Classroom", not only did teachers find the possibilities of The concepts of Assistive technology, yet again, has great potential in helping those students struggling because of either mental or physical disorders. However, it is important for teachers to not only be familiar with the technical advances but also familiar with the students to know whether or not the assistive technology is truly necessary. When reading the articles "Special Technological Possibilities for Students with Special Needs" and "Assistive Technology in the technology beneficial, they also found them to be blocking student progress.

One teacher found that the assistive technology the student was using, with her cerebral palsy, actually caused more fatigue and struggled with her creativity in the classroom. So according to this case study, assistive technology might not be the answer to every problem in the classroom. I see the concepts of assistive technology a great way to help a student, but I believe the creativity of the teacher and their one-on-one interactions/friendship with the students can develop a way to help them in the classroom.

Ultimately, technology is a great way to help others, but in the case of funding and learning new technological advances, sometime I feel that it takes away from overcoming problems by diminishing thoughts of creativity. I don't know...I feel that turning to technology for solving issues should be one of the later thoughts, only because funding for programs is so difficult in most situations.

Assistive Technology/tech integration

I am struggling with understanding how to use assistive technology in a Spanish classroom. I just wonder how practical and realistic it is to use that kind of technology. At this point in my professional development, it is hard for me to imagine myself using assistive technology in my classroom. I have worked in Special Ed classrooms, and I can see how useful the technology would be for those students. But because I never had a student with special needs in any of my high school classes it is hard for me to understand how that would work. I think if I ever had a student with special needs in my classroom, then I could research technology to help that person. But it is hard right now to blindly understand how to integrate this technology.

I think that integrating technology is extremely important to the future of education. There are so many more opportunities and resources for students that are in tech-friendly classrooms. However, I think that there is a limit to how large a role technology should have. I still think there is a lot of value to some of the more traditional forms of learning. I think technology should be there to enhance learning and not take over learning. I do not agree with virtual high schools in most cases. I can see how they would be useful in areas where other forms of education are not available. But I do not think they should be taking over areas that have perfectly good schools. I think the role of the teacher and other classmates is essential to learning. I don't think the same quality of education would ensue from a virtual classroom.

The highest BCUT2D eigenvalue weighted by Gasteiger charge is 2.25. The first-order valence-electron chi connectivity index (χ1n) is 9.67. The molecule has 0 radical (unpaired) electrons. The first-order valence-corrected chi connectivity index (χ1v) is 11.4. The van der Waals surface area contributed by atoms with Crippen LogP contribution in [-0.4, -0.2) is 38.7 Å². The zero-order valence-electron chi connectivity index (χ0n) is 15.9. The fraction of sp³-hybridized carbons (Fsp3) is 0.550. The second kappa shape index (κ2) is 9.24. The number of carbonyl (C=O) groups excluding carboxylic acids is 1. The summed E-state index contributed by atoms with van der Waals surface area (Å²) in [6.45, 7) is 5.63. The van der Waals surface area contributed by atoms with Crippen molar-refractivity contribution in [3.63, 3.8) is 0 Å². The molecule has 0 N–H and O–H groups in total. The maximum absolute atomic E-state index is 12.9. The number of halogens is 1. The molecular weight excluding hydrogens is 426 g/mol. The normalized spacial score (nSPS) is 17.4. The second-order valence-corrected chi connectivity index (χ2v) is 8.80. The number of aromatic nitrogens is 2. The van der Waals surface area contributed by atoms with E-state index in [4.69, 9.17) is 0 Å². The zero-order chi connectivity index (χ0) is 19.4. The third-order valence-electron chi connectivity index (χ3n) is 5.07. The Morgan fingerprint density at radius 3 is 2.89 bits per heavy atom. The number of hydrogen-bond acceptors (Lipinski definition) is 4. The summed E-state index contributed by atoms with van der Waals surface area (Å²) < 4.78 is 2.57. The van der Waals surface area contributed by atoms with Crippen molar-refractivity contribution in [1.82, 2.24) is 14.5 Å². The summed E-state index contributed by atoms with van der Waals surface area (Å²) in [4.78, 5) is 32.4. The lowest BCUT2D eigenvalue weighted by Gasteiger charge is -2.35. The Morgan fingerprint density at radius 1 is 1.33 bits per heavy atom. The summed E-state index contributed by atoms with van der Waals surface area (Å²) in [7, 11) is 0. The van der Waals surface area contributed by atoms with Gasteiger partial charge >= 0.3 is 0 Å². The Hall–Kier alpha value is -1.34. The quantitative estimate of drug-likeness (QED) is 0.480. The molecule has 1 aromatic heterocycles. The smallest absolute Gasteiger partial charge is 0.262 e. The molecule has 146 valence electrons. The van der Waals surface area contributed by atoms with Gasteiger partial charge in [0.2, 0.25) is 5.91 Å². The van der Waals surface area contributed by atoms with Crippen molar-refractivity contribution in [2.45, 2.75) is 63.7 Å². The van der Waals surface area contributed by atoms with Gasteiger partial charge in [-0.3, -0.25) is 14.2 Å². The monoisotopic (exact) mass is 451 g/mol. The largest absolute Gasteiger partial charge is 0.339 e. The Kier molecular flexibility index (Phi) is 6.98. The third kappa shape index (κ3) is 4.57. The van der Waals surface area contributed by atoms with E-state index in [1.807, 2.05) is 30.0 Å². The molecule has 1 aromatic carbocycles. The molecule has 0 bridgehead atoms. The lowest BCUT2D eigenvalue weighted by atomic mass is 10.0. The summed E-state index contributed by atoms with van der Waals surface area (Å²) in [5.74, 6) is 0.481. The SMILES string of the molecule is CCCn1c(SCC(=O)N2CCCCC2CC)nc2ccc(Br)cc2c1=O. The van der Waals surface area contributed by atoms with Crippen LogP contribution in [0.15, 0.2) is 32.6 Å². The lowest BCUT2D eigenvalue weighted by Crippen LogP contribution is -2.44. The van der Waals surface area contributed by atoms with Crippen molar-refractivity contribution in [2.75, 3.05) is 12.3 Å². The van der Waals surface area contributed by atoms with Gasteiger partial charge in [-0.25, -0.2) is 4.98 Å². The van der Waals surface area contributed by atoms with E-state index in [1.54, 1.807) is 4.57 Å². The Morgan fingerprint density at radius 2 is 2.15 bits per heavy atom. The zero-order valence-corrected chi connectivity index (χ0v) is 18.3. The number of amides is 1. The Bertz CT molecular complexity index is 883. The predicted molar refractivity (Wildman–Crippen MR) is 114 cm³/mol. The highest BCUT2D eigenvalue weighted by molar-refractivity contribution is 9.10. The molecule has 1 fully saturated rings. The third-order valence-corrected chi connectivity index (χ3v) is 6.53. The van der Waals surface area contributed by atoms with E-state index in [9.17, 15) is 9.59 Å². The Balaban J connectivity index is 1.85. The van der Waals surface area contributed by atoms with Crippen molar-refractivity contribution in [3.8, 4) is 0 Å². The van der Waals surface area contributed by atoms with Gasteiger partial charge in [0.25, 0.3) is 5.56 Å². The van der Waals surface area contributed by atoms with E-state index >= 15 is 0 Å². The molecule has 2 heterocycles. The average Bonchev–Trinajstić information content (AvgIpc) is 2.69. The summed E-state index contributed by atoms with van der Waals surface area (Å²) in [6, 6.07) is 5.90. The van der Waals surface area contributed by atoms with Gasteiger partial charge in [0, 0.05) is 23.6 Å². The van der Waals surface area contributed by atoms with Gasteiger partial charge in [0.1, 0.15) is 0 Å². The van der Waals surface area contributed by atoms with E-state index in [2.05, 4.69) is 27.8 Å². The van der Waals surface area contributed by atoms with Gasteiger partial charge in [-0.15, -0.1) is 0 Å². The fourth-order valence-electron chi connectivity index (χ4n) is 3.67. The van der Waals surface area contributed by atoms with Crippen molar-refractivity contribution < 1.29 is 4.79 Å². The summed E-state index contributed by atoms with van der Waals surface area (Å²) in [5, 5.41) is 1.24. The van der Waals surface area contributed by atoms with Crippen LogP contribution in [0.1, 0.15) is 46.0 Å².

Assistive Technology/Tech Integration

There seems to be a number of different ways to integrate technology into the classroom, including the use of assistive technology. I think that teachers should do all that they can to find different forms of assistive technology that could possibly help any and all of their students that have any type of learning disability or disorder. All students should be given a fair chance to succeed. So if the use of a certain form of assistive technology helps to put a particular student on the same playing field as the other students, a teacher needs to recognize that. Even when assistive technology is not needed, teachers should still find ways to integrate other forms of technology into the classroom. Using technology can help teachers and students alike achieve many things they could not do otherwise.

Assistive technology

After becoming more familiar with the growing trend of virtual high schools, I have mixed feelings about it. I, along with the rest of our class, really feel that the social environment of a high school is super important in the educational and maturation process of each student. A high school, which often times can be seen as a social war zone with all the different types of social groups and organizations, provides students with a glimpse of reality. Throughout life, we all have to learn to communicate and associate with all types of people with all different personalities and I think that high school provides students with an opportunity to begin interacting with and learning from the students surrounding them. On the other hand, virtual high school is a great tool. By providing advanced and diversified classes, it opens up more opportunities for each student. Not every student progresses at the same pace or learns in the same way and I think that virtual high schools do a good job of providing students who are more advanced or prefer learning on their own a way to really succeed.

Virtual High Schools

This idea bothers me a little bit. I understand that the opportunity for virtual classrooms can be a valuable asset for some students, but I believe that the traditional classroom is still an asset. These classes are great for the student who has an extended leave from school due to illness or because of a rigorous training schedule for a sport, like ice skating in the article. However, I can't say that I would ever seek this type of an education for my own kids. The experience of being in school and the interaction and communication skills that children learn is invaluable. How can you expect adults to work cooperatively on a project for a business if they were never expected to work on a project with their classmates? I'm sure my idea of this may be a little exaggerated because I'm so unfamiliar with this technology, but I don't see it replacing most schools. The article also talked about how this was a great opportunity for kids in low income schools with classrooms that were filled beyond capacity, but that doesn't seem to make sense to me either. If a student is from a low income community in a school that can't get appropriate funding, where are the students getting the money for a computer, internet service, or a webcam that may be necessary for videoconferencing with a teacher? If states can't fund schools so they have appropriate facilities and simple necessities like desks for each student, then how can they support and fund online schools? I think a lot of other needs in our school systems need to be addressed before we can create a successful online school. I guess I'll just learn about this as the technology develops, maybe it'll grow on me, but as of right now I just don't understand it.